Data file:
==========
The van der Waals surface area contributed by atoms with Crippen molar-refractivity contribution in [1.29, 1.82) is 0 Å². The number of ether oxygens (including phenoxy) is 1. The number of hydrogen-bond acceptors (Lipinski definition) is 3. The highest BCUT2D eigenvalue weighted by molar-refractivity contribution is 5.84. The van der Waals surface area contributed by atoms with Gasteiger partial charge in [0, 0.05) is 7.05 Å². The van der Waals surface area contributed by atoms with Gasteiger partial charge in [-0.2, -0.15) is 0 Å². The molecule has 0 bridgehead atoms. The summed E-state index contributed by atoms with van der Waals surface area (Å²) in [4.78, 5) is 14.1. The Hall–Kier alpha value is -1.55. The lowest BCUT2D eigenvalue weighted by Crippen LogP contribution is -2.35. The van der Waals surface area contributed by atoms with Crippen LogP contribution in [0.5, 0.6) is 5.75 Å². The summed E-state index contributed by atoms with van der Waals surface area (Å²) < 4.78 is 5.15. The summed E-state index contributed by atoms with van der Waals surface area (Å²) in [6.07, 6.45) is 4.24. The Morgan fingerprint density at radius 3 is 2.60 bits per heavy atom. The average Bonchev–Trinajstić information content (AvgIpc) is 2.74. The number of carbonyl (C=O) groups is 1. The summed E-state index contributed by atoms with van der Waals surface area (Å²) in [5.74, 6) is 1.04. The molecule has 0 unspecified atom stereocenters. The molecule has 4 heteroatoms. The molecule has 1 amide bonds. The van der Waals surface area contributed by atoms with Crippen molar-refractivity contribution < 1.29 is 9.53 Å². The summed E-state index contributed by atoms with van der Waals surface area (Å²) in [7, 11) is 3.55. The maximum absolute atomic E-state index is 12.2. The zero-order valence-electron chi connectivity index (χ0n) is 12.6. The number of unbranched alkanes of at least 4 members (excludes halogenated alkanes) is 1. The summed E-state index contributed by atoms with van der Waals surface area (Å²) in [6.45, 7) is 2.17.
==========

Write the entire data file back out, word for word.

The van der Waals surface area contributed by atoms with Crippen molar-refractivity contribution in [1.29, 1.82) is 0 Å². The number of ether oxygens (including phenoxy) is 1. The number of hydrogen-bond acceptors (Lipinski definition) is 3. The highest BCUT2D eigenvalue weighted by molar-refractivity contribution is 5.84. The van der Waals surface area contributed by atoms with Gasteiger partial charge in [0, 0.05) is 7.05 Å². The van der Waals surface area contributed by atoms with Gasteiger partial charge in [-0.2, -0.15) is 0 Å². The molecule has 0 bridgehead atoms. The summed E-state index contributed by atoms with van der Waals surface area (Å²) in [4.78, 5) is 14.1. The Hall–Kier alpha value is -1.55. The lowest BCUT2D eigenvalue weighted by Crippen LogP contribution is -2.35. The van der Waals surface area contributed by atoms with Crippen LogP contribution in [0.5, 0.6) is 5.75 Å². The summed E-state index contributed by atoms with van der Waals surface area (Å²) < 4.78 is 5.15. The summed E-state index contributed by atoms with van der Waals surface area (Å²) in [6.07, 6.45) is 4.24. The Morgan fingerprint density at radius 3 is 2.60 bits per heavy atom. The average Bonchev–Trinajstić information content (AvgIpc) is 2.74. The number of carbonyl (C=O) groups is 1. The summed E-state index contributed by atoms with van der Waals surface area (Å²) in [5.74, 6) is 1.04. The molecule has 0 unspecified atom stereocenters. The molecule has 4 heteroatoms. The molecule has 1 amide bonds. The van der Waals surface area contributed by atoms with Crippen molar-refractivity contribution < 1.29 is 9.53 Å². The summed E-state index contributed by atoms with van der Waals surface area (Å²) in [7, 11) is 3.55. The maximum absolute atomic E-state index is 12.2. The zero-order valence-electron chi connectivity index (χ0n) is 12.6. The number of unbranched alkanes of at least 4 members (excludes halogenated alkanes) is 1. The summed E-state index contributed by atoms with van der Waals surface area (Å²) in [6.45, 7) is 2.17.